For example, the Greens have inherited ethno-masochistic tendencies which lead to them championing both the concept of multiracialism and the causes of ethnic minorities.
Greens and Nationalists both recognise the harm done to the environment by Capitalist and Communist economies alike. Above: the consequences of acid rain pollution, the darker the shaded area the heavier the acid rain fall.
Thus, the West German Greens condemn 'discrimination' against that country's four million 'guest workers' and demand that foreign workers and their dependents be considered "an important and fully equal part of the population."
Ironically, multiracialism can be shown to be illogical according to the Greens' own criterion that "we are part of nature, not above it". Nature, as expressed in sociobiological reality, has made man instinctively more sympathetic to 'in-groups', i.e. his own-kith and kin, than to 'out-groups', i.e. strangers, foreigners or those of different races.
Consequently, this instinctive racialism, inherited in our genes and therefore impossible to eradicate by external, environmental factors, will lead to constant and permanent division and conflict with a multiracial society rendering true ecological harmony impossible.
Another faulty tenet of Green thinking is a political internationalism summed up in their slogan "Think Globally, Act Locally".
The Greens justify their internationalism by pointing out, quite correctly, that some ecological problems are international in scale and therefore their solutions must be international in scope. It is undoubtedly true that environmental problems, such as acid rain pollution, are international in scale and require international cooperation if a solution is to be found.
However, this does not necessitate, as the Greens imply, that national sovereignty should be surrendered and that nation states should be broken up. On the contrary, a truly Green perspective must acknowledge that any international world order, whether it gives itself the label of communist, capitalist or ecologist, will, in reality be less answerable to grassroots pressure than are the governments of large nation states.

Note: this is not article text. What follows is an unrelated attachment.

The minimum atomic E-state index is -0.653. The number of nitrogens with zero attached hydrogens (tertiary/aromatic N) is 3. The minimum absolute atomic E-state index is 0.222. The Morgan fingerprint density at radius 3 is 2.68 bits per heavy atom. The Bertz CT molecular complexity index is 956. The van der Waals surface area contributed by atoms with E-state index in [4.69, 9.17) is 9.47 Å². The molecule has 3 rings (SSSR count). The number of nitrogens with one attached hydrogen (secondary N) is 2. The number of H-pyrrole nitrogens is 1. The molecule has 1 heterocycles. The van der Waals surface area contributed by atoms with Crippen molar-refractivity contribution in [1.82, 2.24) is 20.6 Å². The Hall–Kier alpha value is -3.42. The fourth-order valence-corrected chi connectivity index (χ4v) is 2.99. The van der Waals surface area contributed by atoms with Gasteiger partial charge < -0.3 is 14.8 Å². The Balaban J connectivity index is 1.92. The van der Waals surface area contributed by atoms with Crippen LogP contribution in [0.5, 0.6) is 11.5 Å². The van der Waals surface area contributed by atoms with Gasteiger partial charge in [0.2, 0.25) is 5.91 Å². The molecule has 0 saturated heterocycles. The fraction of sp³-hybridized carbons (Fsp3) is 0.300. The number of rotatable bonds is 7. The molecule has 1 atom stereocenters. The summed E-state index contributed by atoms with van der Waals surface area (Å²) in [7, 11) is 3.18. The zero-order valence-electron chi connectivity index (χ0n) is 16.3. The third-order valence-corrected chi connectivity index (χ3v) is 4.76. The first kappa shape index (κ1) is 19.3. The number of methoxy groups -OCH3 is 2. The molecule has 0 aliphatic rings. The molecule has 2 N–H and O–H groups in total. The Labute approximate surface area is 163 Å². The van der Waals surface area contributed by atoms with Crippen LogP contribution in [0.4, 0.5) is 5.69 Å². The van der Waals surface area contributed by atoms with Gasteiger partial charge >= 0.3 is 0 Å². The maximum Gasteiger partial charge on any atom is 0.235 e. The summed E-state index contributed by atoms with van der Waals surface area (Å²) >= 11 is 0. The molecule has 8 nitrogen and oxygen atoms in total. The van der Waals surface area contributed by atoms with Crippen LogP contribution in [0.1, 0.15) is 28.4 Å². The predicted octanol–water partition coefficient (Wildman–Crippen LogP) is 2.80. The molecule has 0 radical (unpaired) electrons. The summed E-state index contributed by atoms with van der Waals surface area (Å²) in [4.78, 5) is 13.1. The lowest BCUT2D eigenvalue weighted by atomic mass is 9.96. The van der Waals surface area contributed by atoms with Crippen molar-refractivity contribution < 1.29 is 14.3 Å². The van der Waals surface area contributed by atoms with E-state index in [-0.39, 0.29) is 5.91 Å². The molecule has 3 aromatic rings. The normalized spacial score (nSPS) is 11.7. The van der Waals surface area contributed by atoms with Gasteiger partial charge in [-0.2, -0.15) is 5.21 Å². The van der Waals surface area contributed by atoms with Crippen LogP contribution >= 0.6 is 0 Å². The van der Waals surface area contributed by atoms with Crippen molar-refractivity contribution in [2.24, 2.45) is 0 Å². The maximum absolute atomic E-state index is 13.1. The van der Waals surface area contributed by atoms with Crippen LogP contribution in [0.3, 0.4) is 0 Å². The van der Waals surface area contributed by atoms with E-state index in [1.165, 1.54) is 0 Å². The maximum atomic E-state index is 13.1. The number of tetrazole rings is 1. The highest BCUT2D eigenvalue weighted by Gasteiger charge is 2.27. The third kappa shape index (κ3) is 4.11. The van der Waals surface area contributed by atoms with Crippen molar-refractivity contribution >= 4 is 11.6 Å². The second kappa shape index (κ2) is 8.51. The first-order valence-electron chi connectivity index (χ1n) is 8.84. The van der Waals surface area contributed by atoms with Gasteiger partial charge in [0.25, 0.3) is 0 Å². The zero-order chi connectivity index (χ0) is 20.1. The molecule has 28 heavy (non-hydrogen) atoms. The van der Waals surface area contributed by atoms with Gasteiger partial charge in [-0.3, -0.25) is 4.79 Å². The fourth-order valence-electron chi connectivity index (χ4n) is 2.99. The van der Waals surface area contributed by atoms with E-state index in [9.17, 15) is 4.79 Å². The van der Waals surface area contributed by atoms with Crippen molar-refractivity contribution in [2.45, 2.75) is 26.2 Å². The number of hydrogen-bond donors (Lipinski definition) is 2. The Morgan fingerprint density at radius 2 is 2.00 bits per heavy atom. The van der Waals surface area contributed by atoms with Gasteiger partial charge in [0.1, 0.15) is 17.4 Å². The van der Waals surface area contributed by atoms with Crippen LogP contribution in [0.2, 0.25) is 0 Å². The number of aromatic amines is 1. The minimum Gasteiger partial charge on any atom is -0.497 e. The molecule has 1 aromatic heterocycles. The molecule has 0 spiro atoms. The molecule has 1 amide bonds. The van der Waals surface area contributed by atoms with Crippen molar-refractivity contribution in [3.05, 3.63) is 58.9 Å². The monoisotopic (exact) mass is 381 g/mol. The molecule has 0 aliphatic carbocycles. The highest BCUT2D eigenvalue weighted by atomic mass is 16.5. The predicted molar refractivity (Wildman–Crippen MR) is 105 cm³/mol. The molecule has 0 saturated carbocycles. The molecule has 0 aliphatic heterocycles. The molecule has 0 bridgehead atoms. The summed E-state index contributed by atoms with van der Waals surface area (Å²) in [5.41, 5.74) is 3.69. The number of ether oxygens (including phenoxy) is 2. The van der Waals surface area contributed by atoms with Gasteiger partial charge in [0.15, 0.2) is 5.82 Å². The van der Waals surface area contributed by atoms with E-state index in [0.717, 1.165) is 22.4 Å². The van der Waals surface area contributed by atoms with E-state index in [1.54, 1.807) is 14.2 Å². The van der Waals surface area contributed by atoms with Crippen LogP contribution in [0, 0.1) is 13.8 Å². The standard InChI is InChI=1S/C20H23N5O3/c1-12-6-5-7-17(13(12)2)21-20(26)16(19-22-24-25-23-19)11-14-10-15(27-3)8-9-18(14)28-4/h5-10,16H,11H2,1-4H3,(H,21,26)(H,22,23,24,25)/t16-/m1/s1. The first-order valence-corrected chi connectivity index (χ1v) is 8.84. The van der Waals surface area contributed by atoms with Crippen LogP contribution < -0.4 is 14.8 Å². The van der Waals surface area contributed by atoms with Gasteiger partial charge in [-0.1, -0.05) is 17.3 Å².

After all, it is plain that nothing can be less 'human-scale' than a World Government! This being so, all attempts at lessening National Freedom are also an affront on individual freedom, something the Greens profess to hold dear to their hearts. By all means power should be devolved to the grassroots level, and this is advocated wholeheartedly by the National Front, but It must be done within the framework of a free and independent nation.
Finally, we move on from the good and the bad tenets of Green politics to the downright silly ones.
The Green movement is infatuated with feminism and with the need to embrace "post-patriarchal attitudes". In truth, however, feminist philosophy is riddled with self contradictions and what George Orwell called doublethink. For instance, feminism condemns 'sexism' while its very raison d'etre is sexist. Thus, feminism redefines the very essence of existence along sexual, and sexist, lines.
All virtues, such as peace, patience, compassion, gentleness, understanding etc are described as feminine traits, while all vices, such as violence, aggression, war, oppression etc are described as masculine.
The doublethink comes into play when one points out that women throughout history have often played an equal part in the instigation, if not the instrumentation, of wars and conflicts.
For example, feminists deflect claims that Margaret Thatcher, Britain's first female Prime Minister, is perhaps the most aggressive, oppressive and militaristic British leader since the war, by stating dismissively that spiritually she is a man in a woman's body! Other such hermaphrodites this century would include the likes of Indira Ghandi and Golda Meir!
To conclude, it should be reiterated that Green Politics is well worth reading. Within its pages, the diligent Nationalist will discover the good, the bad and the ugly face of the Green movement. No doubt also, upon reading the book, he will come to the conclusion that the National Front is more 'green' than the Greens!